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Archive for Thursday, October 19, 2000

Big Apple braces for battle

But does anyone else care about first Subway Series since 1956?

October 19, 2000

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— As if the Big Apple needed anything else to brag about.

Now it's got the Subway Series, baby!

A New York City Subway No. 7 train pulls into the Willets
Point-Shea Stadium station Wednesday outside of Shea Stadium. The
Mets and Yankees will meet when the World Series starts Saturday at
Yankee Stadium.

A New York City Subway No. 7 train pulls into the Willets Point-Shea Stadium station Wednesday outside of Shea Stadium. The Mets and Yankees will meet when the World Series starts Saturday at Yankee Stadium.

Don't like the Yankees or Mets? Fuhgeddaboudit.

"It will give New York an opportunity to be even more arrogant," Mayor Rudolph Giuliani said early Wednesday. "We'll be able to go around and say we have the two best teams in baseball."

And the whole thing played out on the biggest platform of all the World Series. Game 1 is Saturday night at Yankee Stadium, with Andy Pettitte probably pitching against Mets ace Mike Hampton.

"I hope that people behave themselves, because it's going to split a few families up, I think," Yankees manager Joe Torre said. "I have a feeling the city is not going to be the same for this next 10 days and maybe for some time after that."

Even The New York Times, the old gray lady herself, is giddy. For the first time in memory, the newspaper ran a banner over its masthead, above news of the presidential debate and the Mideast crisis.

In red ink, no less.

"It's a Subway Series! Yankees Join Mets," the paper proclaimed.

Forgive fans in other parts of the country for being less enthusiastic.

"It's a horror, is what it is," said Chris Gerstell, 24, who works at Boston Beer Works, next to Fenway Park. His Red Sox, haunted by the Yankees for most of the 20th century, lost the 1986 World Series to the Mets.

In Des Moines, Iowa, 48-year-old Stephanie Netolicky rolled her eyes when asked about the Subway Series.

"I thought you were talking about a sandwich shop," she said.

No matter. New Yorkers will be able to supply all the juice necessary


for this matchup. It will be the 14th Subway Series overall, and the first since the Yankees played the Brooklyn Dodgers in 1956.

"There were only three channels then," recalled comedian Billy Crystal, celebrating in the clubhouse after the Yankees beat Seattle 9-7 late Tuesday night to clinch the AL championship series. "Now, the whole world will be watching."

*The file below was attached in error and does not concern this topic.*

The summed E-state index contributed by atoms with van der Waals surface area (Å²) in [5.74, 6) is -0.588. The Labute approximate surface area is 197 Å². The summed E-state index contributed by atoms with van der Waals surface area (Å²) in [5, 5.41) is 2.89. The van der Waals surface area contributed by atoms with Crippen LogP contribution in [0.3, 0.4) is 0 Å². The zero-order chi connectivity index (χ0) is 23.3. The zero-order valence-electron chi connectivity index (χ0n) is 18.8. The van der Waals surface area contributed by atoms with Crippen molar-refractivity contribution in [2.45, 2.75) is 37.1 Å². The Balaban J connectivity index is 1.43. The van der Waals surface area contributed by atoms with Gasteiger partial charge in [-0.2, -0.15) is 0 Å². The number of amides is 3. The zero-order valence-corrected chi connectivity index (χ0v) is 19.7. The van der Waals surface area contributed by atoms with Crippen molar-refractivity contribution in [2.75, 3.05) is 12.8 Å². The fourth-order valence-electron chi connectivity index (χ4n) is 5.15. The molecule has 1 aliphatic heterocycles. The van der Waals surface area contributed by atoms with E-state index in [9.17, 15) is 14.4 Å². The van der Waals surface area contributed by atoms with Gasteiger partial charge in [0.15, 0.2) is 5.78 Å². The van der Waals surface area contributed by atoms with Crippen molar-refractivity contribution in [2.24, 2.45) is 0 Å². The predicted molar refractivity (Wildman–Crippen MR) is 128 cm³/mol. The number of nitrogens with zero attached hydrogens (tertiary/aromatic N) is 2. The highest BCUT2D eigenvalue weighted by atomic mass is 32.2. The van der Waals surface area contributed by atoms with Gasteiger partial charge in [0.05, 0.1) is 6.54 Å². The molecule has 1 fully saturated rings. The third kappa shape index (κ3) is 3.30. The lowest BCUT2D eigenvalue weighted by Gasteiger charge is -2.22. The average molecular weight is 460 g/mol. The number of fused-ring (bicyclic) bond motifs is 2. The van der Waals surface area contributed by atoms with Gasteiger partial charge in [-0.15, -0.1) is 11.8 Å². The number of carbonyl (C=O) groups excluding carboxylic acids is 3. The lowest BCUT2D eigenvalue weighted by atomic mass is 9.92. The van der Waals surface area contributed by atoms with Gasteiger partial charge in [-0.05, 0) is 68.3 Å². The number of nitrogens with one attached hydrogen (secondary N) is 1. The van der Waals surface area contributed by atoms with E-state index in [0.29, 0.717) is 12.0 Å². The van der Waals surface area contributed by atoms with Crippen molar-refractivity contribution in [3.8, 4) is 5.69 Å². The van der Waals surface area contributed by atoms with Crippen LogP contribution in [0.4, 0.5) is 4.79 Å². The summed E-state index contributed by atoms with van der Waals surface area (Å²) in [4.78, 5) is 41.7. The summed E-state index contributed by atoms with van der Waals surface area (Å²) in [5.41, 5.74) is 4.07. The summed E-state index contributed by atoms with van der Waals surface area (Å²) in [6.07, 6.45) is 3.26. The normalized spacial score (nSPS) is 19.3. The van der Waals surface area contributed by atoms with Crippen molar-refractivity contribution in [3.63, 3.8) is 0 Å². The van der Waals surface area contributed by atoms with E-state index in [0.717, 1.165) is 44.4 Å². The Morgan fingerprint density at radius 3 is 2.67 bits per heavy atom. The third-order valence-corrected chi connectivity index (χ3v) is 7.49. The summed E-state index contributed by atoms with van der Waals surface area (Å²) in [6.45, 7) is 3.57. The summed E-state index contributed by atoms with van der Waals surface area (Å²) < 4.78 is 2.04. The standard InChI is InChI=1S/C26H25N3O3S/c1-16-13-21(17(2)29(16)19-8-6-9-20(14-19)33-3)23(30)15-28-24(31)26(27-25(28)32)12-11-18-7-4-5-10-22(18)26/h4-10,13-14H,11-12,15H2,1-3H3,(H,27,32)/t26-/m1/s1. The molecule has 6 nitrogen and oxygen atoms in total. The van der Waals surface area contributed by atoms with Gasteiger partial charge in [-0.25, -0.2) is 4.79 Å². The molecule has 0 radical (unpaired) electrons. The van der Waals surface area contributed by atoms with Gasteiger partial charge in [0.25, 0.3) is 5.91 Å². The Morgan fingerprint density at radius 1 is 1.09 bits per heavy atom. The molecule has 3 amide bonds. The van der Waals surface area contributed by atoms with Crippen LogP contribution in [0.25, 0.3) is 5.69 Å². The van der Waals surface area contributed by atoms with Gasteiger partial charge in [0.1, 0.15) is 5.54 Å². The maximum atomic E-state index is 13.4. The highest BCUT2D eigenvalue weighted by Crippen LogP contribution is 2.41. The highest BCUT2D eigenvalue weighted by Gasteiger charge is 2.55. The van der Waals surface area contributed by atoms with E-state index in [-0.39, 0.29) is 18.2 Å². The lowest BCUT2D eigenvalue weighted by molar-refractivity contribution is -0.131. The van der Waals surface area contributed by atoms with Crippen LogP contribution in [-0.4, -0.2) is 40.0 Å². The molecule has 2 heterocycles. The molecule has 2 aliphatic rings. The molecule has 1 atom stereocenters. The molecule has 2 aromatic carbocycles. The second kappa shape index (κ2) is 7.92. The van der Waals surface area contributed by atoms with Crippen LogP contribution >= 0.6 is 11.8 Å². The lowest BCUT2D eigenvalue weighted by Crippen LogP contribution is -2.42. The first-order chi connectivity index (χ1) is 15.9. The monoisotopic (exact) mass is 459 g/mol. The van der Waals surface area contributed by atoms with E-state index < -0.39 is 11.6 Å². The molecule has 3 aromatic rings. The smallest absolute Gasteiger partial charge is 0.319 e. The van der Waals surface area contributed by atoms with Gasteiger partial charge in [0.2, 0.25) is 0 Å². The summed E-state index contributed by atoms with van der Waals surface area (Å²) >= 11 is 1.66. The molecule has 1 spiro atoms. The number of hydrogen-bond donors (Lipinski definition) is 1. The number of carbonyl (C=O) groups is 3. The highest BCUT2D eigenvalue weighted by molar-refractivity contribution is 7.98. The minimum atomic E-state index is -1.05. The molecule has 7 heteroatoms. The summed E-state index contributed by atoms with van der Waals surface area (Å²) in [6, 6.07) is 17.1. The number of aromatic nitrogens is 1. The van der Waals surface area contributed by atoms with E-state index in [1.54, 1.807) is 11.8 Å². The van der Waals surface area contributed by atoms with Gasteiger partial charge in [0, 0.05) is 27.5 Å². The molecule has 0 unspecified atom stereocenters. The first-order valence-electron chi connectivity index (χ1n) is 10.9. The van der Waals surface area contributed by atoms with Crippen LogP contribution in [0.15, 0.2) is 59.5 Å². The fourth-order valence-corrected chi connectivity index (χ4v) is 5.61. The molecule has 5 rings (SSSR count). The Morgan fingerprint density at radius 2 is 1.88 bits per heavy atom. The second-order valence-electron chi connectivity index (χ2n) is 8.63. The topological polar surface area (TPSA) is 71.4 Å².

A day earlier, the Mets finished off St. Louis in the NL championship series. They had their star power, too actors Tim Robbins and Susan Sarandon poured champagne in the winning locker room.

And while the next few days will feature neat matchups on the field Tino vs. Timo, Bernie vs. Benny there also might be a lot to watch in the stands.

Mets catcher Mike Piazza dates the Playboy Playmate of the Millennium. Yankees shortstop Derek Jeter has been linked to Miss Universe.

The Yankees got a day off Wednesday to rest. A few Mets pitchers threw at Shea Stadium, though rain washed out a full workout.

The wet weather did nothing to dampen the players' spirits.

"This is our chance to get a place on the map," Mets outfielder Jay Payton said. "Whoever wins can walk around with their chins high and have bragging rights for a long time."

"There're more Yankee fans than Mets fans in the city. That's just a result of winning. People like teams that win. The Yankees are definitely the team of the city."

The Yankees are trying to become the first team to win three straight World Series championships since Oakland in 1972-74. The Mets' last title came in 1986, when the team starred Dwight Gooden, now pitching for the Yankees.

The teams met six times in interleague play this year, with the Yankees winning four times. The rivalry already tense from the days when Yankees owner George Steinbrenner would put extra emphasis on beating the Mets in spring-training games was heightened after Roger Clemens beaned Piazza.

City transit officials, meanwhile, planned to add extra No. 4 trains to the Lexington Avenue line that will carry fans to Yankee Stadium and additional No. 7 trains on the Flushing line to Shea Stadium. The routes meet at Grand Central Terminal.

Yankees second baseman Chuck Knoblauch has been known to ride the rails up to the Bronx. Don't look for Piazza, though.

"There's no subway near my house," the New Jersey resident said.

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